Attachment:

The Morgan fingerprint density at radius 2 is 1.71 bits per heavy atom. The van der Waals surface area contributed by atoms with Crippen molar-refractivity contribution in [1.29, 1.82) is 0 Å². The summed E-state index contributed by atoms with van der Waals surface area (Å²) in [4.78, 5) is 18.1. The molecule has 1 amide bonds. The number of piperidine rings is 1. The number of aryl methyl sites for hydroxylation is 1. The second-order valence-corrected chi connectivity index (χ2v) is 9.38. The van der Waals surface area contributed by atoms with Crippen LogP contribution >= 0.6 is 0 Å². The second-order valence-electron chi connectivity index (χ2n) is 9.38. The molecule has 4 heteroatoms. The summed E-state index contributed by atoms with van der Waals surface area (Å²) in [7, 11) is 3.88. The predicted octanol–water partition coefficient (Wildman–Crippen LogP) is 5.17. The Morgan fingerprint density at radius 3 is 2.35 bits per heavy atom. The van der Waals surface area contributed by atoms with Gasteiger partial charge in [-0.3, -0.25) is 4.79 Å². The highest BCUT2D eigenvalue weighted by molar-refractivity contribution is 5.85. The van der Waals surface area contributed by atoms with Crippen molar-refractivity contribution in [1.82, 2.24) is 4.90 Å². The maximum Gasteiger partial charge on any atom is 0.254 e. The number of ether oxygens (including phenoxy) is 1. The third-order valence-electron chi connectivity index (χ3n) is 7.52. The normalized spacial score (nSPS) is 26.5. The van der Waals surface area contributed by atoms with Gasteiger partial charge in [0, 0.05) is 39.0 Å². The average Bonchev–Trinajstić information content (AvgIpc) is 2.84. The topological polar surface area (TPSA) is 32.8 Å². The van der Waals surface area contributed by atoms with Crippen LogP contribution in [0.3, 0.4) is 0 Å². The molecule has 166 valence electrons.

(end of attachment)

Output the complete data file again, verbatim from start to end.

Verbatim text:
The Morgan fingerprint density at radius 2 is 1.71 bits per heavy atom. The van der Waals surface area contributed by atoms with Crippen molar-refractivity contribution in [1.29, 1.82) is 0 Å². The summed E-state index contributed by atoms with van der Waals surface area (Å²) in [4.78, 5) is 18.1. The molecule has 1 amide bonds. The number of piperidine rings is 1. The number of aryl methyl sites for hydroxylation is 1. The second-order valence-corrected chi connectivity index (χ2v) is 9.38. The van der Waals surface area contributed by atoms with Crippen LogP contribution >= 0.6 is 0 Å². The second-order valence-electron chi connectivity index (χ2n) is 9.38. The molecule has 4 heteroatoms. The summed E-state index contributed by atoms with van der Waals surface area (Å²) in [7, 11) is 3.88. The predicted octanol–water partition coefficient (Wildman–Crippen LogP) is 5.17. The Morgan fingerprint density at radius 3 is 2.35 bits per heavy atom. The van der Waals surface area contributed by atoms with Gasteiger partial charge in [-0.3, -0.25) is 4.79 Å². The highest BCUT2D eigenvalue weighted by molar-refractivity contribution is 5.85. The van der Waals surface area contributed by atoms with Crippen molar-refractivity contribution in [1.82, 2.24) is 4.90 Å². The maximum Gasteiger partial charge on any atom is 0.254 e. The number of ether oxygens (including phenoxy) is 1. The third-order valence-electron chi connectivity index (χ3n) is 7.52. The normalized spacial score (nSPS) is 26.5. The van der Waals surface area contributed by atoms with Gasteiger partial charge in [0, 0.05) is 39.0 Å². The average Bonchev–Trinajstić information content (AvgIpc) is 2.84. The topological polar surface area (TPSA) is 32.8 Å². The van der Waals surface area contributed by atoms with Crippen LogP contribution in [0.3, 0.4) is 0 Å². The molecule has 166 valence electrons.